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Parthenon & Acropolis

What Books Should You Read When Going to Greece?

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What Books Should You Read When Going to Greece?

What books should you read for traveling to Greece? Here's our three recommendations. 

Two of these were suggested by friends from Athens, Greece while we were there and the other I found on my own. I suggest each one for you, too. Check 'em out!

 
3 Fun Recommended Books for Traveling to Greece
 

Three RECOMMENED books for traveling to Greece:

 

1. Greek Expectations: The Last Moussaka Standing

I totally recommend this book for a funny read and to get a glimpse of social and family expectations in Greece.

This is my favorite read because it was about the crazy journey of a woman from the UK marrying a Greek man. Drama and tension! 

The author is a comedian and takes the reader through her journey of figuring out how to balance her upbringing as a woman in the UK where she saw her parents both work and share household duties to now marrying into a Greek family where she's expected to do it all. What an adventure she was on and she takes you with her.

This type of story is my favorite to read when learning a new culture (where a foreigner marries a local), because you learn the intimacies of a culture through the lens of someone figuring it out themselves in the most intimate relationship you can have: marriage! You learn so many quarks of a culture that you'd never pick up on even befriending local folks. 

Totally recommend this one!


2. The Island

The Island
By Victoria Hislop

I totally recommend this book to anyone interested in learning about Greece's history, Crete's culture, along with some self-discovery, and a little romance:)

The Island was suggested by my friend Evita from Athens. This was my second favorite read while in Greece.

It's historical fiction story. It's about a girl learning the dark past of her family being forced onto an island just off Crete that all lepers were sent to. And, it also includes a view into World War 2 from a Cretan's perspective.

It was fascinating to be sent to the past and learn how leprosy tore apart families and how World War 2 affected people in Greece. And, the story presents Crete's landscape so well. You feel like you're on the journey with the main character. 

I totally recommend this book for your trip, too!


3. Zorba the Greek

Zorba the Greek
By Nikos Kazantzakis

You gotta read Zorba the Greek when you're going to Greece. It's a classic and this will be everyone's suggestion for you. 

We received Zorba the Greek as a gift from our friend Antonis for Adam's birthday. We both read this one.

Zorba will suck you in with his zeal for life and you'll be transported to tiny Greek villages and learn the culture.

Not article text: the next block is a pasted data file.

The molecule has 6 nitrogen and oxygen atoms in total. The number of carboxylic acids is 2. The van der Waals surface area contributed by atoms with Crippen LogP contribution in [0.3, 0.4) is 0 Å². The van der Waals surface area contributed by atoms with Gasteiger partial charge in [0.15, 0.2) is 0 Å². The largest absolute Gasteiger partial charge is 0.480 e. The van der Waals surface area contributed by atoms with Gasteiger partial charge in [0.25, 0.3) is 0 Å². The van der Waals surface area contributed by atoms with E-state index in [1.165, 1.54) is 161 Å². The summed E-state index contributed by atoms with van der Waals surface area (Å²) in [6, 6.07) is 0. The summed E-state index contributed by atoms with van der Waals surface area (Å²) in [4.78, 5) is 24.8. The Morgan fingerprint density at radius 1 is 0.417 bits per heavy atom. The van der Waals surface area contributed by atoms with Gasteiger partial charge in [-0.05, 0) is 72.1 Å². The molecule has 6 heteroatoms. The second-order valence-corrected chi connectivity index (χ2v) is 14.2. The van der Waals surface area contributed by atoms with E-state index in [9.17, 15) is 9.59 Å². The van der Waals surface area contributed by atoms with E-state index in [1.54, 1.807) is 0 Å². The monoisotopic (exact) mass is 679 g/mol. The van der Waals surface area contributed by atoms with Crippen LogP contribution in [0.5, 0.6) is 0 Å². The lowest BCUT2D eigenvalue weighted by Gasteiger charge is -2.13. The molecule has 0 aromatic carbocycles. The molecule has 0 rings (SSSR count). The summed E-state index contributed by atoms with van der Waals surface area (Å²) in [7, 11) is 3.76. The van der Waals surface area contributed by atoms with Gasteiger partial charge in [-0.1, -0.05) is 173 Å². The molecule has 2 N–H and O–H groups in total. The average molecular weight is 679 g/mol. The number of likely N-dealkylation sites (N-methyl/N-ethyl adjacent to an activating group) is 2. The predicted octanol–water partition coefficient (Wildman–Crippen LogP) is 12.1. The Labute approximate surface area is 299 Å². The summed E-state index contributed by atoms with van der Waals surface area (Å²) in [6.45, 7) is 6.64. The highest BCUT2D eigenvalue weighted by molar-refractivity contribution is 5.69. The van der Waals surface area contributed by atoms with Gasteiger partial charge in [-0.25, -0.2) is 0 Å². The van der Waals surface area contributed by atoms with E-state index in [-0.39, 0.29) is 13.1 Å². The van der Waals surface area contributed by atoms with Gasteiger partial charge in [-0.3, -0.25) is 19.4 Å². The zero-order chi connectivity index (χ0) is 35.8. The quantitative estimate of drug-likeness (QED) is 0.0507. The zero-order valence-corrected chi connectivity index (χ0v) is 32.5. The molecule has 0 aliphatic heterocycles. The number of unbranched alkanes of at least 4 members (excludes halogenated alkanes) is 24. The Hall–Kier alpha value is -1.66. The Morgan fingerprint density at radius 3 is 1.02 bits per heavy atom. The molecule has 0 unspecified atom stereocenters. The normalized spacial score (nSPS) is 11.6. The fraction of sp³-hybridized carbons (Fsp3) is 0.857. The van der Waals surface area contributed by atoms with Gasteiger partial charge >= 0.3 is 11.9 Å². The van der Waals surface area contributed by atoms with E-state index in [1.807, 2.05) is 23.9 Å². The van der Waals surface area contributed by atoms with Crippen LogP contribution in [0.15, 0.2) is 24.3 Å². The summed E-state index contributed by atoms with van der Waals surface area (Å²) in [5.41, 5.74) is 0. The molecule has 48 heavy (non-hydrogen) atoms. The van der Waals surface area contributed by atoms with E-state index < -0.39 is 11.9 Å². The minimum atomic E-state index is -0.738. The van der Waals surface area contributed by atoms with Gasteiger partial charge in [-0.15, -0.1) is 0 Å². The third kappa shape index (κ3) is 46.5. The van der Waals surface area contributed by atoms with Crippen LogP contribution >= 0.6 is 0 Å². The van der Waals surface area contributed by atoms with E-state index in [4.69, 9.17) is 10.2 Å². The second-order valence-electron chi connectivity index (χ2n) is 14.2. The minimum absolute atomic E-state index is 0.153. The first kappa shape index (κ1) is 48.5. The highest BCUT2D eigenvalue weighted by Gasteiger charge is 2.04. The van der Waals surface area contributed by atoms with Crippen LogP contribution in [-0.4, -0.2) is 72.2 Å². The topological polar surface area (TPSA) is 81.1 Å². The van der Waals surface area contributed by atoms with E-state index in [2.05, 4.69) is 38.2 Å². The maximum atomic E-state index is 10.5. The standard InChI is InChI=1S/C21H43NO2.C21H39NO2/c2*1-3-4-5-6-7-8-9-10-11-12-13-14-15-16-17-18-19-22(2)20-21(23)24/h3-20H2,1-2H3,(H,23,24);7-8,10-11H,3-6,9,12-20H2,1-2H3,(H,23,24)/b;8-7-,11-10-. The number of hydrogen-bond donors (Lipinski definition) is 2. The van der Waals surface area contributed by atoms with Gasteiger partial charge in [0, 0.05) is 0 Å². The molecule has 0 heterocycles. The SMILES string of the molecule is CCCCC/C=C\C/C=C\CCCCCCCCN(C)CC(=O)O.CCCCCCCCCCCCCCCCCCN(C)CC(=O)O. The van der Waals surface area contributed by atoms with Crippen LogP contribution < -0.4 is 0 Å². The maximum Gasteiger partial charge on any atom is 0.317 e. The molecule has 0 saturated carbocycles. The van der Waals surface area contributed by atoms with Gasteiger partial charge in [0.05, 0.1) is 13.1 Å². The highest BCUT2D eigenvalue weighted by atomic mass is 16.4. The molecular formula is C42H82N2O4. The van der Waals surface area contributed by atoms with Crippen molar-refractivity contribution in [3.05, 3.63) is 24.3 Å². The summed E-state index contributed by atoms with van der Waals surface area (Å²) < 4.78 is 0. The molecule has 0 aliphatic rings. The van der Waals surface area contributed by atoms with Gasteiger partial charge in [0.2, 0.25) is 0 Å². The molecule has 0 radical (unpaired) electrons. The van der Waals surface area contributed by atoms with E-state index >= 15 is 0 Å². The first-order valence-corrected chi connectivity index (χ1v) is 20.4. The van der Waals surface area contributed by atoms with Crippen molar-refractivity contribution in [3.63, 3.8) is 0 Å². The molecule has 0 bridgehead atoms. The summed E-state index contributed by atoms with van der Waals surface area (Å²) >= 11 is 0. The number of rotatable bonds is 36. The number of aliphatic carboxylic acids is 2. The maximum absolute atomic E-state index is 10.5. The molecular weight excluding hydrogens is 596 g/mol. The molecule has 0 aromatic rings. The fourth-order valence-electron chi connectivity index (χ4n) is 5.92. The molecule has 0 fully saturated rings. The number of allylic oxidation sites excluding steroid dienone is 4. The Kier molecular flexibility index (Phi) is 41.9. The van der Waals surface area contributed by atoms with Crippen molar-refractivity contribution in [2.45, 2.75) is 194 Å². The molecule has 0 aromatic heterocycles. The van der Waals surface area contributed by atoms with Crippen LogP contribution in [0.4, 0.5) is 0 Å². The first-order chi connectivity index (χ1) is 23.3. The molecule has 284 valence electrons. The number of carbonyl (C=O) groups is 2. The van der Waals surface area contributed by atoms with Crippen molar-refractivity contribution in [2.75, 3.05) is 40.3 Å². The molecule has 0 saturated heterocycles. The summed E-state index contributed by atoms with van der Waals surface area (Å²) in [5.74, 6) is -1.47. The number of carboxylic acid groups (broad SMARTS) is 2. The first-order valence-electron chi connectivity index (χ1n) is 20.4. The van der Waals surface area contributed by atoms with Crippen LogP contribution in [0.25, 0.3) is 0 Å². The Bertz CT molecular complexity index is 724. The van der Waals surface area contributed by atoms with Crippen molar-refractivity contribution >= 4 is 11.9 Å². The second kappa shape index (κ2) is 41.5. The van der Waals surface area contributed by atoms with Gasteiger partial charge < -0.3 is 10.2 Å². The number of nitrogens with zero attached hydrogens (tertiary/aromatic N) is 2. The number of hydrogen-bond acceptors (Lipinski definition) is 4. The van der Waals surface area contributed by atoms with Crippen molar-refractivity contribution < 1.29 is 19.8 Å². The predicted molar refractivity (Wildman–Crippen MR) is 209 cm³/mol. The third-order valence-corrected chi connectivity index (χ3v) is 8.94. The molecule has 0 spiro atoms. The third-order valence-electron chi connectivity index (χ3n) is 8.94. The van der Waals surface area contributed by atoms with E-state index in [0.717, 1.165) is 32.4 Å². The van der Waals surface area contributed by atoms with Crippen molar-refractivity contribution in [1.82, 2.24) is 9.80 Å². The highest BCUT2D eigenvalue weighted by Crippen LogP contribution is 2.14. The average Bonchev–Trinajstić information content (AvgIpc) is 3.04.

Read this one for sure!

 

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5 Reasons It's Okay to Take a Break from Your Travel Partner and Explore on Your Own

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5 Reasons It's Okay to Take a Break from Your Travel Partner and Explore on Your Own

Should you take a break from your travel partner and explore on your own while you're on a trip? We can imagine you're either at a point where you need a break or you can't agree on how to spend your time. We've been there, too! 

One of the biggest questions we get as a traveling couple is, "Do you do everything together?" There's normally a lot of emphasis and drawing out of the word "everythinnngg." We laugh because, there's no way!

We're two different people with different interests, curiosities, and things that excite us.

Should you take a break from your travel partner and explore solo

Recently, we were in Athens, Greece home to the Acropolis and Parthenon. I kept asking Adam, "Would this be a good day to go? Or this one?" He was never committal when responding and I finally realized he doesn't care to see the Parthenon. "How can he not want to go see the Parthenon?!?" I thought. When I asked, he said he didn't want to spend 20 Euro on something he can see better pictures of on Google. WHAT?!? I was shocked, but hey, like I said we have different interests. But, my response to that? "Well I can't miss the Parthenon when I'm in Athens, Greece!" So I scheduled a date with myself and went without him. It was lovely! I packed my camera gear and took the Parthenon at my own pace. It was glorious! You can take the tour with me here through my photo journal:) 

Along our 3.5 years of traveling together, we've learned it's healthy and totally okay to take a break from each other and explore on our own while we're in new places.